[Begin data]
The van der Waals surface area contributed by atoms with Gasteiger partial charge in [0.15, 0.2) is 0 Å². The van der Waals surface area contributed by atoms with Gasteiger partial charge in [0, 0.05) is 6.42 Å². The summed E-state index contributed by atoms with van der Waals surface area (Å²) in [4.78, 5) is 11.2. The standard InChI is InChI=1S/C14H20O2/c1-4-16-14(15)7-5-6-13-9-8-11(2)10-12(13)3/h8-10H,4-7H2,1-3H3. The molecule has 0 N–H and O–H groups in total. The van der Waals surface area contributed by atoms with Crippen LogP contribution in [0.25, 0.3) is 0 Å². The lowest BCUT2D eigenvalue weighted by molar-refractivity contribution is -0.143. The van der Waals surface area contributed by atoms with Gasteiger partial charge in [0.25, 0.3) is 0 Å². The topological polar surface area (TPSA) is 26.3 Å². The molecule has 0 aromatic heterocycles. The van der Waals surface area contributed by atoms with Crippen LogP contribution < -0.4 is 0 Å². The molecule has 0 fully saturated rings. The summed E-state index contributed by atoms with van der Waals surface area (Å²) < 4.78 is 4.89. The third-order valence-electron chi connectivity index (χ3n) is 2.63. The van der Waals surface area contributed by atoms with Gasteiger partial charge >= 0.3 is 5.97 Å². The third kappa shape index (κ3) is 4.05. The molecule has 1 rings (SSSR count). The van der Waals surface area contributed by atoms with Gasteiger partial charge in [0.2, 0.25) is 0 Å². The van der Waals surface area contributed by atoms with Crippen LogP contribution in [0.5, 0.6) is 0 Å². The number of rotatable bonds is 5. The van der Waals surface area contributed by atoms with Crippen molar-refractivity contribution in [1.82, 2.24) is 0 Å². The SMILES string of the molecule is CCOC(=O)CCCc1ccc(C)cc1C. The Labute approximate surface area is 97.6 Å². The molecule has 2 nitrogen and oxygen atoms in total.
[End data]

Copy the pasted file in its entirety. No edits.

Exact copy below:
The van der Waals surface area contributed by atoms with Gasteiger partial charge in [0.15, 0.2) is 0 Å². The van der Waals surface area contributed by atoms with Gasteiger partial charge in [0, 0.05) is 6.42 Å². The summed E-state index contributed by atoms with van der Waals surface area (Å²) in [4.78, 5) is 11.2. The standard InChI is InChI=1S/C14H20O2/c1-4-16-14(15)7-5-6-13-9-8-11(2)10-12(13)3/h8-10H,4-7H2,1-3H3. The molecule has 0 N–H and O–H groups in total. The van der Waals surface area contributed by atoms with Crippen LogP contribution in [0.25, 0.3) is 0 Å². The lowest BCUT2D eigenvalue weighted by molar-refractivity contribution is -0.143. The van der Waals surface area contributed by atoms with Gasteiger partial charge in [0.25, 0.3) is 0 Å². The topological polar surface area (TPSA) is 26.3 Å². The molecule has 0 aromatic heterocycles. The van der Waals surface area contributed by atoms with Crippen LogP contribution < -0.4 is 0 Å². The molecule has 0 fully saturated rings. The summed E-state index contributed by atoms with van der Waals surface area (Å²) < 4.78 is 4.89. The third-order valence-electron chi connectivity index (χ3n) is 2.63. The van der Waals surface area contributed by atoms with Gasteiger partial charge >= 0.3 is 5.97 Å². The third kappa shape index (κ3) is 4.05. The molecule has 1 rings (SSSR count). The van der Waals surface area contributed by atoms with Gasteiger partial charge in [0.2, 0.25) is 0 Å². The van der Waals surface area contributed by atoms with Crippen LogP contribution in [0.5, 0.6) is 0 Å². The number of rotatable bonds is 5. The van der Waals surface area contributed by atoms with Crippen molar-refractivity contribution in [1.82, 2.24) is 0 Å². The SMILES string of the molecule is CCOC(=O)CCCc1ccc(C)cc1C. The Labute approximate surface area is 97.6 Å². The molecule has 2 nitrogen and oxygen atoms in total.